FIGURE 7- shows a casing 70 which is rectangular in horizontal and transverse section and within which are mounted a series of electrical or electronic elements 71 including a magnetron valve '72 separated from the other elements by a transverse partition 73 which divides the easing into two chambers 70a, 70b. The bottom of the casing '70 is formed by a filter 70c, and the top by a closemesh grid 70d.
' of the length of the chamber a and the rotor extends over the greater part of the length of'the chamber 70b,
' and each rotor is associated with guide walls (not shown) as described with reference to FIGS. 1 and 2. Flow through each rotor takes place as described with reference to FIGS. 3 and 4. The rotors 74, '75 are each associated with a diffuser '77, '78 respectively. 'The rotor 75 is larger than the rotor 74 and produces a higher pressure described with reference to FIGS. 1 to 4 is particularly,
suitable for this, as is explained in British Patent No. 876,611 above referred to. Various arrangements for adjustable throttling are described in that application.
Lantern slides or other light projectors according to the invention may be designed so that the blades of the rotor prevent light from emerging from the enclosure. The blowers described are capable of producing greater pressure than the simple axial-flow fans hitherto used, and consequently light-obscuring bafiles at entry or exit of the cooling air stream can be made more effective even if this sets up a back pressure. Finally it has been found sufficient to have only a low blade speed; this much reduces the noise.
The form of blower illustrated in FIGS. 1 to 4 can be replaced by one wherein the guide means comprise one or more guide bodies within the rotor and extending the length thereof, the rotor itself remaining in the form shown. One advantageous form of blower with interior guide bodies is described in British Patent No. 876,612.
1. A light projector comprising a casing defining sides and ends of a vertical rectangular section air duct having an inlet in the lower part of the casing and an outlet at the top of the casing said inlet and said outlet extending over the major part of the length of the casing, a plurality of optical elements within the casing and arranged along an axis extending horizontally parallel to the sides of the casing said optical elements including a lamp and means to concentrate light therefrom along said axis, cylindrical bladed rotor means mounted in the lower part of the casing adjacent said inlet for rotation about an axis parallel to the optical axis, said rotor means extending the greater part of the length of the casing, and the sides of said casing adjacent the rotor means being shaped to provide guide walls cooperating with the rotor means on rotation thereof to guide air from the inlet transversely to the axis of the rotor means through the path of the rotating blades into the interior of the rotor and thence again through the path of the rotating blades in a generally upward direction into said duct.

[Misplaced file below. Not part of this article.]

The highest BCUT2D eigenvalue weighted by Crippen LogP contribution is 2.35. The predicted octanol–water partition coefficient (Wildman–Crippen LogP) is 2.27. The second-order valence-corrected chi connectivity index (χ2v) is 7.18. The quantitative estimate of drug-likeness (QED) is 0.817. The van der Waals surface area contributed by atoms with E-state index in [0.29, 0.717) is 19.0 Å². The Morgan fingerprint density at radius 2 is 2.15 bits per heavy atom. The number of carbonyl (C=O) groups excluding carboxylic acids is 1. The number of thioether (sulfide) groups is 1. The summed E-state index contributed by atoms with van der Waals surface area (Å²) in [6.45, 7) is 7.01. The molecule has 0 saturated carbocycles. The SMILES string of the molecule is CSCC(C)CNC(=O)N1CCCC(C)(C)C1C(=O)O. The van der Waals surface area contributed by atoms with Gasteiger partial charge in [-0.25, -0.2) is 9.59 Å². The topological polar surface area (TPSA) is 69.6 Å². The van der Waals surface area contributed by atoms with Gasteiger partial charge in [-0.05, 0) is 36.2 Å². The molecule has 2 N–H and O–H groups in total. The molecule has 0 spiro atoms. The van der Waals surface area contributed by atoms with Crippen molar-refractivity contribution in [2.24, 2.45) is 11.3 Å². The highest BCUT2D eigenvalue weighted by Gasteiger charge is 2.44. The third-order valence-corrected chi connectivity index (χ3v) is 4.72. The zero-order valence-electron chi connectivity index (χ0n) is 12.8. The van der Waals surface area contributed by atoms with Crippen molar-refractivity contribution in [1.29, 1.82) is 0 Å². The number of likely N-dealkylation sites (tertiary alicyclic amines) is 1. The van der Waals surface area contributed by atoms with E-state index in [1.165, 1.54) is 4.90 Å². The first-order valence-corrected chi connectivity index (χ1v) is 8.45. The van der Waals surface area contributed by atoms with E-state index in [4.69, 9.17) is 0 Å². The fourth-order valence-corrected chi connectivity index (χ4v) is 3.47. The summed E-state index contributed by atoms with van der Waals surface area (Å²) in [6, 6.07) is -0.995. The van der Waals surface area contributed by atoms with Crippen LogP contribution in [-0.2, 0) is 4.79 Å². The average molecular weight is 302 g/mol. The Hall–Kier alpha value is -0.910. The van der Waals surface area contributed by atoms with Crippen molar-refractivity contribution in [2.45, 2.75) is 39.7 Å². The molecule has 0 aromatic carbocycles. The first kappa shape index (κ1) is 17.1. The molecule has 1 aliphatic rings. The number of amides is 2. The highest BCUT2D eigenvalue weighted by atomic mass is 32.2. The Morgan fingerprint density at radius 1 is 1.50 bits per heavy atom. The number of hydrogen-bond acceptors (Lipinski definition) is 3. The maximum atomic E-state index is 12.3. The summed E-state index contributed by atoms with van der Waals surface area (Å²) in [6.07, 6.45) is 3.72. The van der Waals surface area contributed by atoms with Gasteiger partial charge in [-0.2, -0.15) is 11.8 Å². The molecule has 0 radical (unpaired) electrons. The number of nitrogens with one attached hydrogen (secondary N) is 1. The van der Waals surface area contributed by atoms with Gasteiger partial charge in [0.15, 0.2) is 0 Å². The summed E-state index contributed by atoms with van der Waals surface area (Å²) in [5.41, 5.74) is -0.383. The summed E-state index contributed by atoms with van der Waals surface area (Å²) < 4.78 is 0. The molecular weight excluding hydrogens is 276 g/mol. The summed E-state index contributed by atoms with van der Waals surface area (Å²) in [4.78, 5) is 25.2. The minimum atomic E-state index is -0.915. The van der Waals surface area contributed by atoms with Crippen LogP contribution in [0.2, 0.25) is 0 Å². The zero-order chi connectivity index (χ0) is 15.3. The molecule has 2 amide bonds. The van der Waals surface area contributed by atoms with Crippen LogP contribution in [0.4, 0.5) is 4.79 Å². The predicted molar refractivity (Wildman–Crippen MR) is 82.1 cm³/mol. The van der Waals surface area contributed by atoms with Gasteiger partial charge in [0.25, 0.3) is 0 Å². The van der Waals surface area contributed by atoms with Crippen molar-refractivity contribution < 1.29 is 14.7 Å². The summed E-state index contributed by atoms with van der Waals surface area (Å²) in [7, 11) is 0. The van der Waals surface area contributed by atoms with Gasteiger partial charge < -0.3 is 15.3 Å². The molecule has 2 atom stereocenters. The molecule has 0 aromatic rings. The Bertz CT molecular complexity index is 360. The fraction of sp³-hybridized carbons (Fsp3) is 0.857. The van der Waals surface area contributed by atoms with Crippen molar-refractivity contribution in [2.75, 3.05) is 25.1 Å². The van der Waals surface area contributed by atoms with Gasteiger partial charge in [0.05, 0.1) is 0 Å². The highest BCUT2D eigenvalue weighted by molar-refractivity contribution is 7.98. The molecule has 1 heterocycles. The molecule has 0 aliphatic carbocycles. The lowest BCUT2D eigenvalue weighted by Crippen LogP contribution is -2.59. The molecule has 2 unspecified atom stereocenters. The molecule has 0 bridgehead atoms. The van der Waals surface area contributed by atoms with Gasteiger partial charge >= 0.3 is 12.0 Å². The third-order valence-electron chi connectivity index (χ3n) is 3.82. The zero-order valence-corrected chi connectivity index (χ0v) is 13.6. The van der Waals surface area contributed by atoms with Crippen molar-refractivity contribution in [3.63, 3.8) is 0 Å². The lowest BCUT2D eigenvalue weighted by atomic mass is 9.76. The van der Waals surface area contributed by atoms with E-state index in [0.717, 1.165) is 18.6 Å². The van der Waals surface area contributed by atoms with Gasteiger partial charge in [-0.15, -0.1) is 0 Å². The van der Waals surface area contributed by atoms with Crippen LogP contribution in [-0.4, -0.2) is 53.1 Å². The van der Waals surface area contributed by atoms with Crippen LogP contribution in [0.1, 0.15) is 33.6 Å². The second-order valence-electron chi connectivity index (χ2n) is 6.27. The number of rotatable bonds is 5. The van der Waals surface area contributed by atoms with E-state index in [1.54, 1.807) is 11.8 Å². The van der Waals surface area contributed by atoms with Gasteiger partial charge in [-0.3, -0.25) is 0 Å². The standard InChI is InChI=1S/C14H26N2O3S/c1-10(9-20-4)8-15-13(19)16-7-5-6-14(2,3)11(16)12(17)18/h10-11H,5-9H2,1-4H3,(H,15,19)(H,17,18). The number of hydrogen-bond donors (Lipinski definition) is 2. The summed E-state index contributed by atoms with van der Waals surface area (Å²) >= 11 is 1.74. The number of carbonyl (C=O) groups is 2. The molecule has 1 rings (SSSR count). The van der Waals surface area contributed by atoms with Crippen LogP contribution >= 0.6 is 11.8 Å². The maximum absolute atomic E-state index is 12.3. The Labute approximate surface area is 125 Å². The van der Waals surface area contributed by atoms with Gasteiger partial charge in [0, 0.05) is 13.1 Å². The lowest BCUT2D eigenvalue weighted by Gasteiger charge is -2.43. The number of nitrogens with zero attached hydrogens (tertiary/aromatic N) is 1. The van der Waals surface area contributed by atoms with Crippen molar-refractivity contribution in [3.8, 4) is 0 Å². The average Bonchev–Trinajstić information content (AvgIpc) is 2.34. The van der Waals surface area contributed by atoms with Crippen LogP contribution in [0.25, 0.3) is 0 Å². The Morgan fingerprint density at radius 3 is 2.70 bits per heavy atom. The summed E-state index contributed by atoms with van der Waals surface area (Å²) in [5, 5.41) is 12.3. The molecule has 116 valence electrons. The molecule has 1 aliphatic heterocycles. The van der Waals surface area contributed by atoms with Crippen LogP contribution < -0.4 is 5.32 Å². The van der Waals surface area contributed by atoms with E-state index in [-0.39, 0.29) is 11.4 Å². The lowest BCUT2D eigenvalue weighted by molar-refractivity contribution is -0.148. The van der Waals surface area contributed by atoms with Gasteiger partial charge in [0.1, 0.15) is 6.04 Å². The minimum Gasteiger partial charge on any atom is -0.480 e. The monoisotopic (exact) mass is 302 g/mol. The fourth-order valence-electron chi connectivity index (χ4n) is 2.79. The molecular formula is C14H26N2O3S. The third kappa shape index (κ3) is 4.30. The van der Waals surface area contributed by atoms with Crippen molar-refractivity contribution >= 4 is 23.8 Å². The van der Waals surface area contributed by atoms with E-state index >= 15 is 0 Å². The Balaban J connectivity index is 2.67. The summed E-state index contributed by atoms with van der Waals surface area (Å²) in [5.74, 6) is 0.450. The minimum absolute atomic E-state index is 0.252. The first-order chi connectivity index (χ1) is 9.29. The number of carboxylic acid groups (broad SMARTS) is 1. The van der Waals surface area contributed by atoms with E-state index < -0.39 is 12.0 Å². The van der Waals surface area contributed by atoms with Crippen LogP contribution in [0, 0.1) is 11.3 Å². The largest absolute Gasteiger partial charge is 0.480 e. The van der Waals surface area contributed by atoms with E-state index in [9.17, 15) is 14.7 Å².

2. A light projector as claimed in claim 1, including outer walls spaced from said casing and defining therewith air passages leading down to said inlet from the top of the casing and extending over the length of said sides.
3. A light projector comprising a casing defining sides and ends of a vertical rectangular section air duct having an inlet in the lower part of the casing and an outlet in an upper part of the casing said inlet and outlet extending over the major part of the length of the casing, a plurality of optical elements within the casing and arranged along an axis extending horizontally parallel to the sides of the casing said optical elements including a lamp and means to concentrate light therefrom along said axis, cylindrical bladed rotor means mounted below said optical elements for rotation about an axis parallel to the optical axis, said rotor means extending the greater part of the length of the casing and guide means extending adjacent the rotor means, the guide means and rotor means cooperating on rotation of the latter to guide air from the inlet transversely to the axis of the rotor means through the path of the rotating blades into the interior of the rotor and thence again through the path of the rotating blades in a generally upward direction into said duct.
4. A light projector as claimed in claim 3, wherein the rotor means includes a pair of rotors aligned on a common axis and driven by a common motor, one rotor being of greater diameter than the other.
References Cited in the file of this patent UNITED STATES PATENTS 2,135,996 Wood Nov. 8, 1938 2,160,890 Mulch June 6, 1939 2,186,618 Philips Jan. 9, 1940 2,431,520 Streich Nov. 20, 1947 2,452,646 Frankel Nov. 2, 1948 2,755,072 Kreuttner July 17, 1956 2,773,676 Boyle et a1 Dec. 11, 1956 2,942,773 Eck June 28, 1960 2,968,436 Coester Jan. 17, 1961 2,979,986 Miller Apr. 18, 1961 FOREIGN PATENTS 291,007 Great Britain Aug. 2, 1928